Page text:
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Predictive value of sleep EEG markers in long-term course of depression
(Supported by the Swiss National Science Foundation Nr 3200–052778.97)
The predictive value of altered sleep regulation for long-term course of depression is unclear (1). Thus, the present study aimed to identify sleep EEG markers that may have predictive value for the long-term outcome. In order to characterize related pathophysiological mechanisms hypothalamic-pituitary-adrenocortical (HPA) system function was assessed as well (2).
In fifteen patients with depression HPA system assessments using the DEX/CRH test and sleep EEG studies were conducted during a controlled antidepressant treatment study (TS) and during a follow-up (FU) investigation 2 to 10 years later.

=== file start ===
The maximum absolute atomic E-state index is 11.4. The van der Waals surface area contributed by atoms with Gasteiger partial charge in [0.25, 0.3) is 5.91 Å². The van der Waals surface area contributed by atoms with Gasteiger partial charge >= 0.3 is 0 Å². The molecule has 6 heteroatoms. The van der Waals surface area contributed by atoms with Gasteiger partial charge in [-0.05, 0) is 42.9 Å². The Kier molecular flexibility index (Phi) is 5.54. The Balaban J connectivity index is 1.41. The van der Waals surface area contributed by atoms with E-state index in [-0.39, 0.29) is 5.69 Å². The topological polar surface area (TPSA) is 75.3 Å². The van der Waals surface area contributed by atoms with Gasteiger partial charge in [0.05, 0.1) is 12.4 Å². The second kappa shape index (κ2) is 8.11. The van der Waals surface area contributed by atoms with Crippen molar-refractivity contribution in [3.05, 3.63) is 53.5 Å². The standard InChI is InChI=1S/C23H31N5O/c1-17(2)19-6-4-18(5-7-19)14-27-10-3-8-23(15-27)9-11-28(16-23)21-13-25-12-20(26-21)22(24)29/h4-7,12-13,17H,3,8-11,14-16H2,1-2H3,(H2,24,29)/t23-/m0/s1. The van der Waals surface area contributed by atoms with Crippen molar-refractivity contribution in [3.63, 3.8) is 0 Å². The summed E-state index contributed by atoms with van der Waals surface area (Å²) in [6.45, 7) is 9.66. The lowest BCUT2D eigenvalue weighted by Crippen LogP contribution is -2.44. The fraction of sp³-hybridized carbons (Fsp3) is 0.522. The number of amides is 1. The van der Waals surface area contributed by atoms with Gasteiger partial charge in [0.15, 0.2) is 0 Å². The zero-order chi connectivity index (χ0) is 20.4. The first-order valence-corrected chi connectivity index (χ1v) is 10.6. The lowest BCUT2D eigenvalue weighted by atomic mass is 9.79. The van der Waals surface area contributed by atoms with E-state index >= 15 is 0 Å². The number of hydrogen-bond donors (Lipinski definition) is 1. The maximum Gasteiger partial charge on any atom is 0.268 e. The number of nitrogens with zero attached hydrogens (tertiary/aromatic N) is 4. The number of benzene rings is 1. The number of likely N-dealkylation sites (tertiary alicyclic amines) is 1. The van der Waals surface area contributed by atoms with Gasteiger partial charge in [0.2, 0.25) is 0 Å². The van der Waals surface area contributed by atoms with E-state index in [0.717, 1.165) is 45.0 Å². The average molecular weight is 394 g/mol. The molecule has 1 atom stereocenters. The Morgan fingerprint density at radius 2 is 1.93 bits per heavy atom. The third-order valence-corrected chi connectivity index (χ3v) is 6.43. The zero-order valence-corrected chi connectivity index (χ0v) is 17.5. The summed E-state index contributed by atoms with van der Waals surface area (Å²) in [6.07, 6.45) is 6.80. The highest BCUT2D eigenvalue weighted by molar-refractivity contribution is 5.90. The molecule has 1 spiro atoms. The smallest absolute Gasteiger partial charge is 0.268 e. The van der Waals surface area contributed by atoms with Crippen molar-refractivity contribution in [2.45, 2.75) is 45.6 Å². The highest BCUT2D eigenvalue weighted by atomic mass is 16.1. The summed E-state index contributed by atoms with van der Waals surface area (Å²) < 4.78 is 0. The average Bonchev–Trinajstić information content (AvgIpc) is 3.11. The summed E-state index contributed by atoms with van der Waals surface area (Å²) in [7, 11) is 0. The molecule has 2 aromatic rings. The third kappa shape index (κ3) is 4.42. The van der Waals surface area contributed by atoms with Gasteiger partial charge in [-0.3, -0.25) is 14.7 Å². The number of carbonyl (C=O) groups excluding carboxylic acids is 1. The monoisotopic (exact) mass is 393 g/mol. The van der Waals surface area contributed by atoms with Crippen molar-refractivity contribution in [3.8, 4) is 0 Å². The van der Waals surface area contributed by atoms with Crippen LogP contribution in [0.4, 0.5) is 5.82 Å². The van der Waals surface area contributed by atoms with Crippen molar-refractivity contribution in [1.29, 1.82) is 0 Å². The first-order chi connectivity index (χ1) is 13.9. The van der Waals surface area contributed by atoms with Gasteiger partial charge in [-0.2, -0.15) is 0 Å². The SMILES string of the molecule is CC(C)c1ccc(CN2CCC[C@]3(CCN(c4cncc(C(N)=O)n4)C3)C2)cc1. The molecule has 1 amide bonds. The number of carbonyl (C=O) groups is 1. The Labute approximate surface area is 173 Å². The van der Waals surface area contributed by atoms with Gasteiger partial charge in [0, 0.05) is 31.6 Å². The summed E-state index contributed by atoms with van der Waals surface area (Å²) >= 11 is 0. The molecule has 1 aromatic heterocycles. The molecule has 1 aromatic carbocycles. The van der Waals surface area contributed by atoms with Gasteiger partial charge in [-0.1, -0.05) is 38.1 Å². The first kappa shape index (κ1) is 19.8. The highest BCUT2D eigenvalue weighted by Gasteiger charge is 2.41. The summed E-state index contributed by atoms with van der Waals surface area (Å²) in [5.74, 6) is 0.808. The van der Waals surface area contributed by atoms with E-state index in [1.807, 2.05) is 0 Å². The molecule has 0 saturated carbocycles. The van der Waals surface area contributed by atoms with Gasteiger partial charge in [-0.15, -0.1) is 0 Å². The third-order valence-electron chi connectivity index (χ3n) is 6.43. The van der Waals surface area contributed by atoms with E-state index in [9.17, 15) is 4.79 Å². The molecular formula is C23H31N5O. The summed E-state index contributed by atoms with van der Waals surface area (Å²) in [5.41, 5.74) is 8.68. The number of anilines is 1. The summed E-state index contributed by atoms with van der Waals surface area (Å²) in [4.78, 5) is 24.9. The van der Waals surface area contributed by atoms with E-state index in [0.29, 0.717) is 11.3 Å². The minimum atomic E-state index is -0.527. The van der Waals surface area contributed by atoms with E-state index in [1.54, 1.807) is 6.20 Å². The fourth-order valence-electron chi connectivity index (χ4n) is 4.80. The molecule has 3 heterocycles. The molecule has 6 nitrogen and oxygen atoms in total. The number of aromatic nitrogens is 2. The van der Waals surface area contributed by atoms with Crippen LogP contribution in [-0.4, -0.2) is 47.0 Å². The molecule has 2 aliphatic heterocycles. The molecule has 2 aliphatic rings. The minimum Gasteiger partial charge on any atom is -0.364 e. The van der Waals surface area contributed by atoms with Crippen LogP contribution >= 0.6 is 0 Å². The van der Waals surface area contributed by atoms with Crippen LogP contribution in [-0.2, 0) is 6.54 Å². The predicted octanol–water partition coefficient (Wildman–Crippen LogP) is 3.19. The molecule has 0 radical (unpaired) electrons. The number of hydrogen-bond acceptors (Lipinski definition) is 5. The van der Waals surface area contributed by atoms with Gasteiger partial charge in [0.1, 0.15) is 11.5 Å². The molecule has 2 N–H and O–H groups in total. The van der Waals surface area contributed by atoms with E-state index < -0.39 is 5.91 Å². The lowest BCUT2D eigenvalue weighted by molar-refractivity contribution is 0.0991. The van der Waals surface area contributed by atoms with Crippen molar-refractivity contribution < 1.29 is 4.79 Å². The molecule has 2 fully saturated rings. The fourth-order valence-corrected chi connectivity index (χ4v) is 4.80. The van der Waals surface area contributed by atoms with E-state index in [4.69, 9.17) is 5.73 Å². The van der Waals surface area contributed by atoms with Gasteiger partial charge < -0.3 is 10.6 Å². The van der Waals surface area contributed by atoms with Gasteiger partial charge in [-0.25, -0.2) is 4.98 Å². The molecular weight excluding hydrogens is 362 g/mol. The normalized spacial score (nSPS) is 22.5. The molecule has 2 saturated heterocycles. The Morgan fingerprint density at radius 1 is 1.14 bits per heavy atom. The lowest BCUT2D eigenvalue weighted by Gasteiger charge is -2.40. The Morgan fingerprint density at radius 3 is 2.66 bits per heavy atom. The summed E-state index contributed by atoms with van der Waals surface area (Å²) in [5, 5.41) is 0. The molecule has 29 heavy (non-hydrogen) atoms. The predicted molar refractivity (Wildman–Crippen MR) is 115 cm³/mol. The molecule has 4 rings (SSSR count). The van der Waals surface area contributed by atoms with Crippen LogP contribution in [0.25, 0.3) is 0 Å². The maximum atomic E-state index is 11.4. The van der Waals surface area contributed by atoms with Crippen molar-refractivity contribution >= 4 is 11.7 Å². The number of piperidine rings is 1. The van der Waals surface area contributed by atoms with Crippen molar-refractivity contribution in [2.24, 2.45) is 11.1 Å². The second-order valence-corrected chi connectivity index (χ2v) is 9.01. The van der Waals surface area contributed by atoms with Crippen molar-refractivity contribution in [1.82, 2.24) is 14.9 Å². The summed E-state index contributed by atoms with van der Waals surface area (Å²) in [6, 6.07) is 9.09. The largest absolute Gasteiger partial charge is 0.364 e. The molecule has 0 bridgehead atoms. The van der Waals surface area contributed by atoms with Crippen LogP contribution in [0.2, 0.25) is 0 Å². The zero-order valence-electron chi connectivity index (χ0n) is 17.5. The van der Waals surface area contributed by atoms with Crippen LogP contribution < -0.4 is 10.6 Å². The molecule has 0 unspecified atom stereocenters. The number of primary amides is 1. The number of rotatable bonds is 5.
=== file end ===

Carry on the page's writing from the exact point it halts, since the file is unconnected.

Unfavorable sleep EEG measures during the TS were significantly associated with the previous course of depression and with the prospective outcome until FU as reflected by the number of episodes. Moreover, the identified sleep EEG markers correlated significantly with the amount of HPA system dysfunction.
We conclude that sleep EEG markers and HPA system regulation may predict the long-term course of depression.
1. Thase, M.E., Buysse, D.J., Frank, E., Cherry, C.R., Cornes, C.L., Mallinger, A.G. and Kupfer, D.J. Which depressed patients will respond to interpersonal psychotherapy? The role of abnormal EEG sleep profiles. Am J Psychiatry 1997, 154: 502–509.
2. Steiger, A. and Holsboer, F. Nocturnal secretion of prolactin and cortisol and the sleep EEG in patients with major endogenous depression during an acute episode and after full remission. Psychiatry Research 1997, 72: 81–88.